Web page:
The definitive guide to caravanning and stargazing

See the stars on your next touring adventure

By Emma Dodd

Caravan holidays are the only opportunities some of us get to enjoy stargazing. That’s because cities and built-up areas tend to have too much light pollution to offer a clear view of the night sky. Many caravan parks, however, are out in the countryside, offering up perfect conditions. Check out this guide to stargazing on your next caravan trip.

What to pack

It’s possible to enjoy an evening of stargazing with very little kit indeed, but a few carefully chosen items will enhance the experience. If you intend to take up the hobby long term, you may wish to invest in a telescope, but in the meantime, a pair of binoculars is a great way to see more. Even if you do have a telescope, bring the binoculars for when others are looking through the eyepiece.

Stop yourself from stumbling all around the caravan as you’re setting up with a red torch. This little gadget will give you all the visibility you need to get organised without ruining your night vision. Red light does not make your pupils contract in the same way as white light, so it won’t affect the stargazing experience.

It’s important to feel comfortable if you’re going to be spending long evenings sitting outside your caravan staring up at the sky. That means packing plenty of warm clothes and something to sit on, as well as a midnight snack and perhaps the makings of a hot drink to keep everyone’s spirits up.

When to look skyward

The first thing to consider when contemplating a stargazing trip is the weather forecast, as misty and overcast conditions make it hard to see anything. Autumn is better than summer, as nights are longer and there is more darkness. While a full moon often reminds you to look towards the sky, this is the worst time to see stars, because its light washes out all but the brightest celestial bodies.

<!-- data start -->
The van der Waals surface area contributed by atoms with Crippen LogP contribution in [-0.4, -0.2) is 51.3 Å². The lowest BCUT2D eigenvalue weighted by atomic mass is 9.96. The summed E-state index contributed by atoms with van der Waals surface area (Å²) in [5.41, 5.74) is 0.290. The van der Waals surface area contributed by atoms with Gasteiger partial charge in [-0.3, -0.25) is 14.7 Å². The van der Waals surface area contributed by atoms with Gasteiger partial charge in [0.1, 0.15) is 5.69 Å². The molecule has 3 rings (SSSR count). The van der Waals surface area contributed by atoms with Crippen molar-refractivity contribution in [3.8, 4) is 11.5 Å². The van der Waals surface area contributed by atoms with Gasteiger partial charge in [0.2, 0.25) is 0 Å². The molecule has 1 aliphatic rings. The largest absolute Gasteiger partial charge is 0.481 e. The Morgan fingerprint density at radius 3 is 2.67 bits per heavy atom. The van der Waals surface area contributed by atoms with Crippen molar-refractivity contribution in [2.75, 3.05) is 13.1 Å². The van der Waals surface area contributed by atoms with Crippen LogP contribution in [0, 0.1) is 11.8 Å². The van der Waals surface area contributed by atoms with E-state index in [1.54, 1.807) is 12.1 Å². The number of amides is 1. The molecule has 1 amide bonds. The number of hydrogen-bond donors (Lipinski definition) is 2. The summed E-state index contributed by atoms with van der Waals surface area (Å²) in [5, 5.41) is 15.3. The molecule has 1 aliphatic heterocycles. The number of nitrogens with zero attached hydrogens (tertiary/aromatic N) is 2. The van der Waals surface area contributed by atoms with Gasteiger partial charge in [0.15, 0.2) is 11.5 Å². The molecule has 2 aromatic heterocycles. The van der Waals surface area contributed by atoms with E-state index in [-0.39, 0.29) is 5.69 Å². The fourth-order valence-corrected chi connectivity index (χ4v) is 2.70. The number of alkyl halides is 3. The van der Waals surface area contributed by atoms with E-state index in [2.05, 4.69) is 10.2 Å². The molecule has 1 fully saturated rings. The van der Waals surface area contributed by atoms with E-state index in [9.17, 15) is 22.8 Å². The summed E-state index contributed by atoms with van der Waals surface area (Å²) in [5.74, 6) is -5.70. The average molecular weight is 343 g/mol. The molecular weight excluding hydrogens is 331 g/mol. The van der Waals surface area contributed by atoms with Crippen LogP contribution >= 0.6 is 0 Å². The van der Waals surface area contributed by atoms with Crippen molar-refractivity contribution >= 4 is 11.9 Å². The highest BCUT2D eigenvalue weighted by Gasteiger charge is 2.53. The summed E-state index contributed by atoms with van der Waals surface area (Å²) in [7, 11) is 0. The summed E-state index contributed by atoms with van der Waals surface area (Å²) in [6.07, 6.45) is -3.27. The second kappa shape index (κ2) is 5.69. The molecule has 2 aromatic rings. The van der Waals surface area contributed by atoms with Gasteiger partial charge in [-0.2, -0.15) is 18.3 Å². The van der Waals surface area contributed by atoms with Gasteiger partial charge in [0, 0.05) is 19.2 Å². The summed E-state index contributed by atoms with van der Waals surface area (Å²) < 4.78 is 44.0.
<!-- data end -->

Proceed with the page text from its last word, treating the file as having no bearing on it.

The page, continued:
On your caravan trip, you need to wait until it’s really dark to get the best look at the sky. This will vary depending on the time of year, but the darker the sky, the better you will be able to see the stars and planets, giving you a good shot at identifying them.

Identify what you can see

When you’re first starting out in the world of stargazing, it’s worth knowing that Mercury, Venus, Mars, Jupiter, and Saturn are the brightest planets. Of these, Mercury is the hardest to spot as it’s close to the sun and low in the sky, meaning there is often glare obscuring it. The others are good markers to identify and use as a guide for other stars.

While Jupiter and Saturn are so far away from the earth they hardly ever vary too much in brightness, Mars is a different matter. Depending on where it and the earth are on their axes, Mars can seem much brighter or dimmer. Another clue to bear in mind is that Venus burns a bright white, while Mercury is more muted and Mars has an orange tinge to it, Jupiter is a light tan and Saturn yellow.

Always remember that stars twinkle and planets don’t when you’re trying to work out what everything is.

Tools to help map the sky

There are a number of tools that you can use to help you work out which stars and planets are which. Among the most convenient are stargazing apps on your phone, which use GPS and your device’s sensors to tell you where everything is, even if it’s cloudy. Star charts are more traditional and still work really well, but if gadgets are your thing, then a finderscope will be a must-have for you.

Best caravan sites for stargazing

To ensure you get the best opportunities for stargazing on your caravan trip, pitch up at one of these sites that offer beautifully dark skies:

  • Glentrool Camping and Caravan Site – in 2009, Dumfries and Galloway was named the first official Dark Sky site in the UK, with an estimated 7,000 planets and stars visible to the naked eye.
  • Haltwhistle Club Site – officially the best place to stargaze in England, the Northumberland National Park is the biggest area of protected night sky in Europe.
  • Northern Lights Campsite – heading to the north-west of Scotland offers a chance to escape light pollution and see the night sky at its finest.
  • Rhandirmwyn Club Site – located in the Brecon Beacons, which was made a Dark Sky Reserve in 2013.
  • Grange Farm Camping and Caravan Site – take advantage of this Isle of Wight park’s elevated position with a view out to sea.